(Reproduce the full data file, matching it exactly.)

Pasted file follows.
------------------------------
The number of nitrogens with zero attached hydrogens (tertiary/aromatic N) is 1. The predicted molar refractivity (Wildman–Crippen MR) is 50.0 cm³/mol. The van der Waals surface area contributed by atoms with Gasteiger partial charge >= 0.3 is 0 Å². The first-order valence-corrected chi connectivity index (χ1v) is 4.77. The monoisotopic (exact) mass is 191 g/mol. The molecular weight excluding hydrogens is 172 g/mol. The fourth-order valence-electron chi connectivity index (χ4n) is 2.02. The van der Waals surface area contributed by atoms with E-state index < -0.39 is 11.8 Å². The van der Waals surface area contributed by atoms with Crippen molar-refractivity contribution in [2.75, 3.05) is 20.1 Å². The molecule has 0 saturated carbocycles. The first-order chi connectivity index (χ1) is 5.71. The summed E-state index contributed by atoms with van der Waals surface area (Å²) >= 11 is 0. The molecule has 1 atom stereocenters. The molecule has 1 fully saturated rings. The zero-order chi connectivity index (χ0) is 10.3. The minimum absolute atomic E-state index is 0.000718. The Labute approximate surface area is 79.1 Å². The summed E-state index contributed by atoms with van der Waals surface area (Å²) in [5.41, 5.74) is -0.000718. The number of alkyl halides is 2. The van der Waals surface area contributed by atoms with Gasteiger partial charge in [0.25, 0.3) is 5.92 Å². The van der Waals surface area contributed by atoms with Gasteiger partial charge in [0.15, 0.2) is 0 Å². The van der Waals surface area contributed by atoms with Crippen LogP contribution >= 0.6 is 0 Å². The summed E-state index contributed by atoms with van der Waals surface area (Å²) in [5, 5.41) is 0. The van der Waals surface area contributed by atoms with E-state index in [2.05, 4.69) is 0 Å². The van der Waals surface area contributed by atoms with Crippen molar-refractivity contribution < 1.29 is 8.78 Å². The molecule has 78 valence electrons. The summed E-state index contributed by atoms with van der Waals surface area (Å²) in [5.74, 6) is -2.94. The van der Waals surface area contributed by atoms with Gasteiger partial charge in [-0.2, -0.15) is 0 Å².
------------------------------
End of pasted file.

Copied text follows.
The number of nitrogens with zero attached hydrogens (tertiary/aromatic N) is 1. The predicted molar refractivity (Wildman–Crippen MR) is 50.0 cm³/mol. The van der Waals surface area contributed by atoms with Gasteiger partial charge >= 0.3 is 0 Å². The first-order valence-corrected chi connectivity index (χ1v) is 4.77. The monoisotopic (exact) mass is 191 g/mol. The molecular weight excluding hydrogens is 172 g/mol. The fourth-order valence-electron chi connectivity index (χ4n) is 2.02. The van der Waals surface area contributed by atoms with E-state index < -0.39 is 11.8 Å². The van der Waals surface area contributed by atoms with Crippen molar-refractivity contribution in [2.75, 3.05) is 20.1 Å². The molecule has 0 saturated carbocycles. The first-order chi connectivity index (χ1) is 5.71. The summed E-state index contributed by atoms with van der Waals surface area (Å²) >= 11 is 0. The molecule has 1 atom stereocenters. The molecule has 1 fully saturated rings. The zero-order chi connectivity index (χ0) is 10.3. The minimum absolute atomic E-state index is 0.000718. The Labute approximate surface area is 79.1 Å². The summed E-state index contributed by atoms with van der Waals surface area (Å²) in [5.41, 5.74) is -0.000718. The number of alkyl halides is 2. The van der Waals surface area contributed by atoms with Gasteiger partial charge in [0.25, 0.3) is 5.92 Å². The van der Waals surface area contributed by atoms with Gasteiger partial charge in [0.15, 0.2) is 0 Å². The van der Waals surface area contributed by atoms with Crippen LogP contribution >= 0.6 is 0 Å². The summed E-state index contributed by atoms with van der Waals surface area (Å²) in [5, 5.41) is 0. The van der Waals surface area contributed by atoms with E-state index in [2.05, 4.69) is 0 Å². The van der Waals surface area contributed by atoms with Crippen molar-refractivity contribution < 1.29 is 8.78 Å². The molecule has 78 valence electrons. The summed E-state index contributed by atoms with van der Waals surface area (Å²) in [5.74, 6) is -2.94. The van der Waals surface area contributed by atoms with Gasteiger partial charge in [-0.2, -0.15) is 0 Å².